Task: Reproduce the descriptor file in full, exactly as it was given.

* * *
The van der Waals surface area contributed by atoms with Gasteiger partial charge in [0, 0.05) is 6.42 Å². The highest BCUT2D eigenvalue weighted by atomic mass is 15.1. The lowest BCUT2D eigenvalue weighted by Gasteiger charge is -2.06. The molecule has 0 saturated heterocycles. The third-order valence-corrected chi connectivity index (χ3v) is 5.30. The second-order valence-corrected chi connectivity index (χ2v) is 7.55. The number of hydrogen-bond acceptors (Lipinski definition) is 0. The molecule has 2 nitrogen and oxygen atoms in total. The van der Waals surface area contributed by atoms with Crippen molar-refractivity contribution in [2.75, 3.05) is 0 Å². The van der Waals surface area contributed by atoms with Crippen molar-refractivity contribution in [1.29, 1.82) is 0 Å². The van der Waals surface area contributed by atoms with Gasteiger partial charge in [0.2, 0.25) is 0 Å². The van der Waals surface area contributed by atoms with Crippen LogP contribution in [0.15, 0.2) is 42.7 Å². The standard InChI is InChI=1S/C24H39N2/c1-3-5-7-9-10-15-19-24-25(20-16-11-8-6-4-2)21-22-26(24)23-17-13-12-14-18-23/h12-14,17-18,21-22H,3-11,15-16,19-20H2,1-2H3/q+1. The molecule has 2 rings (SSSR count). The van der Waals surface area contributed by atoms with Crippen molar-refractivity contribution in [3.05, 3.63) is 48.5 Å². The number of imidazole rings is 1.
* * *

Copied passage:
The van der Waals surface area contributed by atoms with Gasteiger partial charge in [0, 0.05) is 6.42 Å². The highest BCUT2D eigenvalue weighted by atomic mass is 15.1. The lowest BCUT2D eigenvalue weighted by Gasteiger charge is -2.06. The molecule has 0 saturated heterocycles. The third-order valence-corrected chi connectivity index (χ3v) is 5.30. The second-order valence-corrected chi connectivity index (χ2v) is 7.55. The number of hydrogen-bond acceptors (Lipinski definition) is 0. The molecule has 2 nitrogen and oxygen atoms in total. The van der Waals surface area contributed by atoms with Crippen molar-refractivity contribution in [2.75, 3.05) is 0 Å². The van der Waals surface area contributed by atoms with Crippen molar-refractivity contribution in [1.29, 1.82) is 0 Å². The van der Waals surface area contributed by atoms with Gasteiger partial charge in [0.2, 0.25) is 0 Å². The van der Waals surface area contributed by atoms with Crippen LogP contribution in [0.15, 0.2) is 42.7 Å². The standard InChI is InChI=1S/C24H39N2/c1-3-5-7-9-10-15-19-24-25(20-16-11-8-6-4-2)21-22-26(24)23-17-13-12-14-18-23/h12-14,17-18,21-22H,3-11,15-16,19-20H2,1-2H3/q+1. The molecule has 2 rings (SSSR count). The van der Waals surface area contributed by atoms with Crippen molar-refractivity contribution in [3.05, 3.63) is 48.5 Å². The number of imidazole rings is 1.